Designing for disability, producing new products to help disabled people, is a growing trend in the tech industry.
European startups making tech products to help disabled people are entering a booming global assistive technology market worth $26bn by 2024, according to Coherent Market Insights.
And with an estimated 80 million people in the EU affected by a disability, which is expected to rise to 120 million by 2024 according to the European Parliament, this tech trend looks set to continue to grow.
But where are the disabled people in the tech industry, leading the way in this new trend?
Once again, disabled people are being positioned solely as those who need help, not as those who can influence and lead.
How can a toolkit help?
Inclusive Boards, an executive search firm specialising in increasing diversity in boardrooms, recently launched the first in a series of toolkits to encourage organisations to improve the representation of disabled people at board and senior leadership level.
The toolkit makes a number of recommendations to organisations and sectors to aid them in increasing the disability diversity of their Board and senior leadership teams.
The recommendations fall into six key sections: recruitment, working environments, progressing talent, engagement and communication, technological solutions and recommendations for government.
Each section has a checklist of steps for organisations and sectors to take as they work to improve the representation of disabled people at board and senior leadership level.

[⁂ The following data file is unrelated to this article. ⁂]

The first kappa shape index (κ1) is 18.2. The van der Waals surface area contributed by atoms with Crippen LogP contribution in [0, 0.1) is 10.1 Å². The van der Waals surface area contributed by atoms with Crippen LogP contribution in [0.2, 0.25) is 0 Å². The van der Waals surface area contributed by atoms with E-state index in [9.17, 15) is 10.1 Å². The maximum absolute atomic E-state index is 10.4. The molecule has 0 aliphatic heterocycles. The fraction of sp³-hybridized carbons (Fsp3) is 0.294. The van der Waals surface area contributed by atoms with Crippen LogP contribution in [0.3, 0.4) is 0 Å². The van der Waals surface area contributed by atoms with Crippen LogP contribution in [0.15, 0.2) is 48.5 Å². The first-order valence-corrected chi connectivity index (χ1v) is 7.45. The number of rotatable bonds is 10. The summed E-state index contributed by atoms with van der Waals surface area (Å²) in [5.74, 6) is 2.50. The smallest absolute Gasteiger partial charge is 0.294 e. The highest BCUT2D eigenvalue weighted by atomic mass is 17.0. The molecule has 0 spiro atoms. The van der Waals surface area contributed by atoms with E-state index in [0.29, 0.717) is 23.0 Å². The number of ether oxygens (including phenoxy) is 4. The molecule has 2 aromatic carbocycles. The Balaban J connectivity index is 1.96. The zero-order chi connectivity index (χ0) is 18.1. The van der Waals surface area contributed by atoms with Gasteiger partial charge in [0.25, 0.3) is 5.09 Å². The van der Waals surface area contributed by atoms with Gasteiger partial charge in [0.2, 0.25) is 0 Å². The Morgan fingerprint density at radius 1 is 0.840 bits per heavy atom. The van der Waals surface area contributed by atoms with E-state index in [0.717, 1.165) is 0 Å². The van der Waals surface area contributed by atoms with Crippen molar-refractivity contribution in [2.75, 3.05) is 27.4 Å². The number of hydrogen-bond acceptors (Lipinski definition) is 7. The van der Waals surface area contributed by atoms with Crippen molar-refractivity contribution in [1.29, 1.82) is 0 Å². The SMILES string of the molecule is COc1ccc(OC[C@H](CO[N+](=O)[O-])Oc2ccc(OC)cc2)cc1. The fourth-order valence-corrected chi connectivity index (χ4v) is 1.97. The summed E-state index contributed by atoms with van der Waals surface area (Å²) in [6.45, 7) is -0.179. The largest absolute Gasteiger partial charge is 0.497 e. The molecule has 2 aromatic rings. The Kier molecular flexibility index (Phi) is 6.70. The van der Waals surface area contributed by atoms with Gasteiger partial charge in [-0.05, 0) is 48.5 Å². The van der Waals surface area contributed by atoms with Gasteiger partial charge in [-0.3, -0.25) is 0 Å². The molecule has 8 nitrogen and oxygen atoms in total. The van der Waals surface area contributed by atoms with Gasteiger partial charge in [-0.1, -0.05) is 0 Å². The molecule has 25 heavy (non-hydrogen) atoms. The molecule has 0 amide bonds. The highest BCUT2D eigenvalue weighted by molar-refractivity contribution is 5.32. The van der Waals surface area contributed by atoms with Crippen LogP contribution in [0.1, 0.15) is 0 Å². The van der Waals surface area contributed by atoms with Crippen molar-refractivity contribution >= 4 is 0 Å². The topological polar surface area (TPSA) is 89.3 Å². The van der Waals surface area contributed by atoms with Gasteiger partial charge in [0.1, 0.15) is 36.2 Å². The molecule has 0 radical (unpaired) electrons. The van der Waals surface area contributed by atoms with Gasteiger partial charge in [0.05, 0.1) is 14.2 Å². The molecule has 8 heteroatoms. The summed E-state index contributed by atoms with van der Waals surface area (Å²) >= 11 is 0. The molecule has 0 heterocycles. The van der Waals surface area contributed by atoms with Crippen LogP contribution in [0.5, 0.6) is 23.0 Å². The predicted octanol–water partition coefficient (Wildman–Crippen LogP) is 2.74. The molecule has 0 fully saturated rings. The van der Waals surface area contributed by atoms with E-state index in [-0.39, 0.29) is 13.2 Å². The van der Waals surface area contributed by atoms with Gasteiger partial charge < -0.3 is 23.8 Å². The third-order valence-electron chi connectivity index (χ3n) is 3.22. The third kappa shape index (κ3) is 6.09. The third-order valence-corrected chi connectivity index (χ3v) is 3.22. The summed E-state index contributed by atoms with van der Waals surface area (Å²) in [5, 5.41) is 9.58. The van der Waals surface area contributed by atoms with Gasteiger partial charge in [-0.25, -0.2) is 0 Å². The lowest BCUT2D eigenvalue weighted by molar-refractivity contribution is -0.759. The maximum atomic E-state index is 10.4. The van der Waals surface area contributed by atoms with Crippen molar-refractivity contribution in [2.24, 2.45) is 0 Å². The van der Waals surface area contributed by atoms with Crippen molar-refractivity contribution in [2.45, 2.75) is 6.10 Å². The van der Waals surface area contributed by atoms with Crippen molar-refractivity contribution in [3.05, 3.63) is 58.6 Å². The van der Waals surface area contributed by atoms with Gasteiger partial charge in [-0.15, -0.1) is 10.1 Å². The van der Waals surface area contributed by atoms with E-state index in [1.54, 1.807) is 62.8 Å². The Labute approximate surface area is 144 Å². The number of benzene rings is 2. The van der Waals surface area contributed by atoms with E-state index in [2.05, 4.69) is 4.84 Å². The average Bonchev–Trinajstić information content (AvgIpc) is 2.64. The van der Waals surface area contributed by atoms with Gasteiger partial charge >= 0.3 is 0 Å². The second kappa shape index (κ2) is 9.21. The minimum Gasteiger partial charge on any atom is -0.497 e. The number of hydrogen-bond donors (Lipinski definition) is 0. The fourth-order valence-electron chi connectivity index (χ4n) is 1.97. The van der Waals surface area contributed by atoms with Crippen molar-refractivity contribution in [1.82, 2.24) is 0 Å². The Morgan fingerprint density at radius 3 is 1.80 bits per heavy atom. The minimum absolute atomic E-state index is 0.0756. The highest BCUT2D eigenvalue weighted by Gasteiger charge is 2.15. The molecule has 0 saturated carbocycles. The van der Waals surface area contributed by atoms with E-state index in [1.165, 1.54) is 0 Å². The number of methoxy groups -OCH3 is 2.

The toolkit offers practical advice to improve disability diversity in the higher echelons of a company's structure. The second toolkit, focusing on addressing the challenges faced by those with hidden impairments, will be launched by Inclusive Boards in 2020.
It is hoped that the toolkit will help to combat widespread discrimination against disabled people in the workplace.
A recent poll by Survation in the UK found that the majority of business leaders were apprehensive about recruiting disabled people to senior positions.
A significant 41% of respondents were concerned that disabled staff might need a lot of sick leave, while 45% worried their offices would not be accessible to those with disabilities. Only 11% of the 1,000 respondents in the survey said they would have no concerns in recruiting a disabled person into a senior role.
The director of Inclusive Boards, Samuel Kasumu, said: “The findings of this poll shows just how far we are as a society from truly understanding how to engage with disability within the workplace.
“There are many disabled people that have just as much talent and leadership potential as anyone else. We need to educate businesses and challenge many misconceptions.”